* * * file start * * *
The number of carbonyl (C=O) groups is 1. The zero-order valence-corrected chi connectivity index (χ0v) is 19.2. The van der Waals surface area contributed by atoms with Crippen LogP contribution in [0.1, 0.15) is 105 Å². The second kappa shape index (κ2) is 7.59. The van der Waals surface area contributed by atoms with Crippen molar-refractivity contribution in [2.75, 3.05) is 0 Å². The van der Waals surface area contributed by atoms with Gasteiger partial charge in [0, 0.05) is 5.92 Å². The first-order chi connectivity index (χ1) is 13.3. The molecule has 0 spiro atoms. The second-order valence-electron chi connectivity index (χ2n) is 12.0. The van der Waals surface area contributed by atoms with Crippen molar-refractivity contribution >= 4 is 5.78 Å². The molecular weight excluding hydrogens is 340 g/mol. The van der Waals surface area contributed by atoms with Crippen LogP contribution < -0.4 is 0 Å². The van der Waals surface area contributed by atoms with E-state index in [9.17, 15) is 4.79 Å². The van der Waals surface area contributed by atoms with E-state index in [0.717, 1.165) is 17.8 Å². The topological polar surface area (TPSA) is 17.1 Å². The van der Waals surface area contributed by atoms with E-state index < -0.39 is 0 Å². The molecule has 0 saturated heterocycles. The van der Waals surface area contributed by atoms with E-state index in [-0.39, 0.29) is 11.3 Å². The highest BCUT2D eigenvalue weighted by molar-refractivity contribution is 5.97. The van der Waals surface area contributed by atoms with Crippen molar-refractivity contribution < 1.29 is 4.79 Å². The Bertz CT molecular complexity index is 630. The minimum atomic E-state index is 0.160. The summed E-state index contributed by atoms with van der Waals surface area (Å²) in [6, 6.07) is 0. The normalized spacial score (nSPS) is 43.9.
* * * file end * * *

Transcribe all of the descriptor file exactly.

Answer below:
The number of carbonyl (C=O) groups is 1. The zero-order valence-corrected chi connectivity index (χ0v) is 19.2. The van der Waals surface area contributed by atoms with Crippen LogP contribution in [0.1, 0.15) is 105 Å². The second kappa shape index (κ2) is 7.59. The van der Waals surface area contributed by atoms with Crippen molar-refractivity contribution in [2.75, 3.05) is 0 Å². The van der Waals surface area contributed by atoms with Gasteiger partial charge in [0, 0.05) is 5.92 Å². The first-order chi connectivity index (χ1) is 13.3. The molecule has 0 spiro atoms. The second-order valence-electron chi connectivity index (χ2n) is 12.0. The van der Waals surface area contributed by atoms with Crippen molar-refractivity contribution >= 4 is 5.78 Å². The molecular weight excluding hydrogens is 340 g/mol. The van der Waals surface area contributed by atoms with Crippen LogP contribution < -0.4 is 0 Å². The van der Waals surface area contributed by atoms with E-state index in [9.17, 15) is 4.79 Å². The van der Waals surface area contributed by atoms with E-state index in [0.717, 1.165) is 17.8 Å². The topological polar surface area (TPSA) is 17.1 Å². The van der Waals surface area contributed by atoms with E-state index < -0.39 is 0 Å². The molecule has 0 saturated heterocycles. The van der Waals surface area contributed by atoms with E-state index in [-0.39, 0.29) is 11.3 Å². The highest BCUT2D eigenvalue weighted by molar-refractivity contribution is 5.97. The van der Waals surface area contributed by atoms with Crippen molar-refractivity contribution < 1.29 is 4.79 Å². The Bertz CT molecular complexity index is 630. The minimum atomic E-state index is 0.160. The summed E-state index contributed by atoms with van der Waals surface area (Å²) in [6, 6.07) is 0. The normalized spacial score (nSPS) is 43.9.